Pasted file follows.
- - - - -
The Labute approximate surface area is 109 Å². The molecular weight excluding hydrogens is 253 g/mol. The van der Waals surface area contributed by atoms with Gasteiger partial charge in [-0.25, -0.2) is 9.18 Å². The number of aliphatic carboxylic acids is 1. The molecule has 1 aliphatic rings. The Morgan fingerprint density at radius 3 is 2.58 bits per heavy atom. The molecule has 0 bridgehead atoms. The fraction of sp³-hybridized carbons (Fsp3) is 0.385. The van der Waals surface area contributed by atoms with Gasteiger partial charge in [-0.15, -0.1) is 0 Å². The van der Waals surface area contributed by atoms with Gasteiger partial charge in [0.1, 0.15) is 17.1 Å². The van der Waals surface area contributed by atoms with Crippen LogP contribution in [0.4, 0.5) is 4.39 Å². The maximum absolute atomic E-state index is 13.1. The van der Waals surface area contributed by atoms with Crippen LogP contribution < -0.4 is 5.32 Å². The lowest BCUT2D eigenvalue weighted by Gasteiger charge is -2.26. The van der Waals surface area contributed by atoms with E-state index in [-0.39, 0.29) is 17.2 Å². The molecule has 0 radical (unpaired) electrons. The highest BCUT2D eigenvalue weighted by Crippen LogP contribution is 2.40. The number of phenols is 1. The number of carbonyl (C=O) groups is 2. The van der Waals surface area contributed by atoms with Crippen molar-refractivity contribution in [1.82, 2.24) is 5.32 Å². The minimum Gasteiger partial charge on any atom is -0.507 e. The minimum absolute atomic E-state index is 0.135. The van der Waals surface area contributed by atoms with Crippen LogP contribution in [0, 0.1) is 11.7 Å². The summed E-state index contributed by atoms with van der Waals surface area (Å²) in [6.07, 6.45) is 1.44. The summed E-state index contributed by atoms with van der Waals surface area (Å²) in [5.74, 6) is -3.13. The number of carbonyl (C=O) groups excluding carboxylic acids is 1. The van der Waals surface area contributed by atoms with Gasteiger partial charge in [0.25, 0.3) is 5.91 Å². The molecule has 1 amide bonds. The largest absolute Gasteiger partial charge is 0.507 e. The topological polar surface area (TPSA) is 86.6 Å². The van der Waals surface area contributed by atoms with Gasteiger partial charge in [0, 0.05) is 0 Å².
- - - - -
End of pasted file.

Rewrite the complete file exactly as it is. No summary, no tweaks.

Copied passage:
The Labute approximate surface area is 109 Å². The molecular weight excluding hydrogens is 253 g/mol. The van der Waals surface area contributed by atoms with Gasteiger partial charge in [-0.25, -0.2) is 9.18 Å². The number of aliphatic carboxylic acids is 1. The molecule has 1 aliphatic rings. The Morgan fingerprint density at radius 3 is 2.58 bits per heavy atom. The molecule has 0 bridgehead atoms. The fraction of sp³-hybridized carbons (Fsp3) is 0.385. The van der Waals surface area contributed by atoms with Gasteiger partial charge in [-0.15, -0.1) is 0 Å². The van der Waals surface area contributed by atoms with Gasteiger partial charge in [0.1, 0.15) is 17.1 Å². The van der Waals surface area contributed by atoms with Crippen LogP contribution in [0.4, 0.5) is 4.39 Å². The maximum absolute atomic E-state index is 13.1. The van der Waals surface area contributed by atoms with Crippen LogP contribution < -0.4 is 5.32 Å². The lowest BCUT2D eigenvalue weighted by Gasteiger charge is -2.26. The van der Waals surface area contributed by atoms with E-state index in [-0.39, 0.29) is 17.2 Å². The molecule has 0 radical (unpaired) electrons. The highest BCUT2D eigenvalue weighted by Crippen LogP contribution is 2.40. The number of phenols is 1. The number of carbonyl (C=O) groups is 2. The van der Waals surface area contributed by atoms with Crippen molar-refractivity contribution in [1.82, 2.24) is 5.32 Å². The minimum Gasteiger partial charge on any atom is -0.507 e. The minimum absolute atomic E-state index is 0.135. The van der Waals surface area contributed by atoms with Crippen LogP contribution in [0, 0.1) is 11.7 Å². The summed E-state index contributed by atoms with van der Waals surface area (Å²) in [6.07, 6.45) is 1.44. The summed E-state index contributed by atoms with van der Waals surface area (Å²) in [5.74, 6) is -3.13. The number of carbonyl (C=O) groups excluding carboxylic acids is 1. The van der Waals surface area contributed by atoms with Gasteiger partial charge in [0.25, 0.3) is 5.91 Å². The molecule has 1 amide bonds. The largest absolute Gasteiger partial charge is 0.507 e. The topological polar surface area (TPSA) is 86.6 Å². The van der Waals surface area contributed by atoms with Gasteiger partial charge in [0, 0.05) is 0 Å².